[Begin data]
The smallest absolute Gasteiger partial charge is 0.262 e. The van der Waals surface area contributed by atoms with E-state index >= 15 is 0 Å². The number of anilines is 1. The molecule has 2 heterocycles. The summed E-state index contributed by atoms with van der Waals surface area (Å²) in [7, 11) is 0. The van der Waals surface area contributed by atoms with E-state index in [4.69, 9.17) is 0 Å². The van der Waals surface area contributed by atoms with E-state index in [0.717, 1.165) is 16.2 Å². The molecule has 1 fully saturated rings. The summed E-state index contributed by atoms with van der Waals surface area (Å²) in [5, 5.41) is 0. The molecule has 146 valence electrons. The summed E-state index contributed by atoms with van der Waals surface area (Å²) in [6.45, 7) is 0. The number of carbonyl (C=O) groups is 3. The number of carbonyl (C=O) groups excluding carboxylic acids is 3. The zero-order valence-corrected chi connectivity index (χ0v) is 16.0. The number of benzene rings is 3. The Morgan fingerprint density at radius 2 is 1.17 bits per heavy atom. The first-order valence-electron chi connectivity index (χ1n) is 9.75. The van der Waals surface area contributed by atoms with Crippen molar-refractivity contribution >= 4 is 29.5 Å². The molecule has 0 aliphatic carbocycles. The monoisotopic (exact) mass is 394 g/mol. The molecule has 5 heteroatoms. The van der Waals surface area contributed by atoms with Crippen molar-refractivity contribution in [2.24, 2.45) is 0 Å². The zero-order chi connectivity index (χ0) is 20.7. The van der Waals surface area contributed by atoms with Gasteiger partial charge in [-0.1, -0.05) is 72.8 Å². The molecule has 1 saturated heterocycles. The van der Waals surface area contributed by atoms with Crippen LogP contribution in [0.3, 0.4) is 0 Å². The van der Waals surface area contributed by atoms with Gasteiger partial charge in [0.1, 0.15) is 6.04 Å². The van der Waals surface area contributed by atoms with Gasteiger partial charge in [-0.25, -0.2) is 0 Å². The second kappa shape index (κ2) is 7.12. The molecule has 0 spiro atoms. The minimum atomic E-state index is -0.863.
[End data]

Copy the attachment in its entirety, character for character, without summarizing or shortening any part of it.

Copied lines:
The smallest absolute Gasteiger partial charge is 0.262 e. The van der Waals surface area contributed by atoms with E-state index >= 15 is 0 Å². The number of anilines is 1. The molecule has 2 heterocycles. The summed E-state index contributed by atoms with van der Waals surface area (Å²) in [7, 11) is 0. The van der Waals surface area contributed by atoms with E-state index in [4.69, 9.17) is 0 Å². The van der Waals surface area contributed by atoms with E-state index in [0.717, 1.165) is 16.2 Å². The molecule has 1 fully saturated rings. The summed E-state index contributed by atoms with van der Waals surface area (Å²) in [5, 5.41) is 0. The molecule has 146 valence electrons. The summed E-state index contributed by atoms with van der Waals surface area (Å²) in [6.45, 7) is 0. The number of carbonyl (C=O) groups is 3. The number of carbonyl (C=O) groups excluding carboxylic acids is 3. The zero-order valence-corrected chi connectivity index (χ0v) is 16.0. The number of benzene rings is 3. The Morgan fingerprint density at radius 2 is 1.17 bits per heavy atom. The first-order valence-electron chi connectivity index (χ1n) is 9.75. The van der Waals surface area contributed by atoms with Crippen molar-refractivity contribution >= 4 is 29.5 Å². The molecule has 0 aliphatic carbocycles. The monoisotopic (exact) mass is 394 g/mol. The molecule has 5 heteroatoms. The van der Waals surface area contributed by atoms with Crippen molar-refractivity contribution in [2.24, 2.45) is 0 Å². The zero-order chi connectivity index (χ0) is 20.7. The van der Waals surface area contributed by atoms with Gasteiger partial charge in [-0.1, -0.05) is 72.8 Å². The molecule has 1 saturated heterocycles. The van der Waals surface area contributed by atoms with Crippen LogP contribution in [0.3, 0.4) is 0 Å². The van der Waals surface area contributed by atoms with Gasteiger partial charge in [0.1, 0.15) is 6.04 Å². The van der Waals surface area contributed by atoms with Gasteiger partial charge in [-0.25, -0.2) is 0 Å². The second kappa shape index (κ2) is 7.12. The molecule has 0 spiro atoms. The minimum atomic E-state index is -0.863.